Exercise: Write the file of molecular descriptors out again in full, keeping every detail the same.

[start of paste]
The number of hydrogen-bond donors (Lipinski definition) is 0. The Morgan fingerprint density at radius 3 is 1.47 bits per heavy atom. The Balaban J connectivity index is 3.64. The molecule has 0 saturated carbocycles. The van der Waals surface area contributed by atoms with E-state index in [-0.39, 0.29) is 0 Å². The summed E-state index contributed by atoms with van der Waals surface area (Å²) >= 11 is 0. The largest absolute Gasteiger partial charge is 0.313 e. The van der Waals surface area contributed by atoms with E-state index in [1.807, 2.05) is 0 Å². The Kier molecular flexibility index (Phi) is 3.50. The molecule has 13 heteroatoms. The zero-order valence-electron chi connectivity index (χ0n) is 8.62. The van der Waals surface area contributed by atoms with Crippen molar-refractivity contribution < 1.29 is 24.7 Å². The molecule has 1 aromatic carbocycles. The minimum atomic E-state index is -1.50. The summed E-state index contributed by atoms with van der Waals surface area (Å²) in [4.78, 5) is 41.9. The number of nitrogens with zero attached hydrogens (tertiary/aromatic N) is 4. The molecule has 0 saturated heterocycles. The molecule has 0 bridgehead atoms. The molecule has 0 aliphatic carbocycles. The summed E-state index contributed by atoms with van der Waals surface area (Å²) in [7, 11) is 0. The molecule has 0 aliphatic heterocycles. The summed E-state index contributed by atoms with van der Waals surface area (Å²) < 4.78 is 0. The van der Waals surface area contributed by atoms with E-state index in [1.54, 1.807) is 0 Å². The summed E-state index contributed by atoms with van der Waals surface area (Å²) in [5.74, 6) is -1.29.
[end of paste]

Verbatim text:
The number of hydrogen-bond donors (Lipinski definition) is 0. The Morgan fingerprint density at radius 3 is 1.47 bits per heavy atom. The Balaban J connectivity index is 3.64. The molecule has 0 saturated carbocycles. The van der Waals surface area contributed by atoms with E-state index in [-0.39, 0.29) is 0 Å². The summed E-state index contributed by atoms with van der Waals surface area (Å²) >= 11 is 0. The largest absolute Gasteiger partial charge is 0.313 e. The van der Waals surface area contributed by atoms with E-state index in [1.807, 2.05) is 0 Å². The Kier molecular flexibility index (Phi) is 3.50. The molecule has 13 heteroatoms. The zero-order valence-electron chi connectivity index (χ0n) is 8.62. The van der Waals surface area contributed by atoms with Crippen molar-refractivity contribution < 1.29 is 24.7 Å². The molecule has 1 aromatic carbocycles. The minimum atomic E-state index is -1.50. The summed E-state index contributed by atoms with van der Waals surface area (Å²) in [4.78, 5) is 41.9. The number of nitrogens with zero attached hydrogens (tertiary/aromatic N) is 4. The molecule has 0 saturated heterocycles. The molecule has 0 bridgehead atoms. The molecule has 0 aliphatic carbocycles. The summed E-state index contributed by atoms with van der Waals surface area (Å²) in [7, 11) is 0. The molecule has 0 aliphatic heterocycles. The summed E-state index contributed by atoms with van der Waals surface area (Å²) < 4.78 is 0. The van der Waals surface area contributed by atoms with E-state index in [1.54, 1.807) is 0 Å². The summed E-state index contributed by atoms with van der Waals surface area (Å²) in [5.74, 6) is -1.29.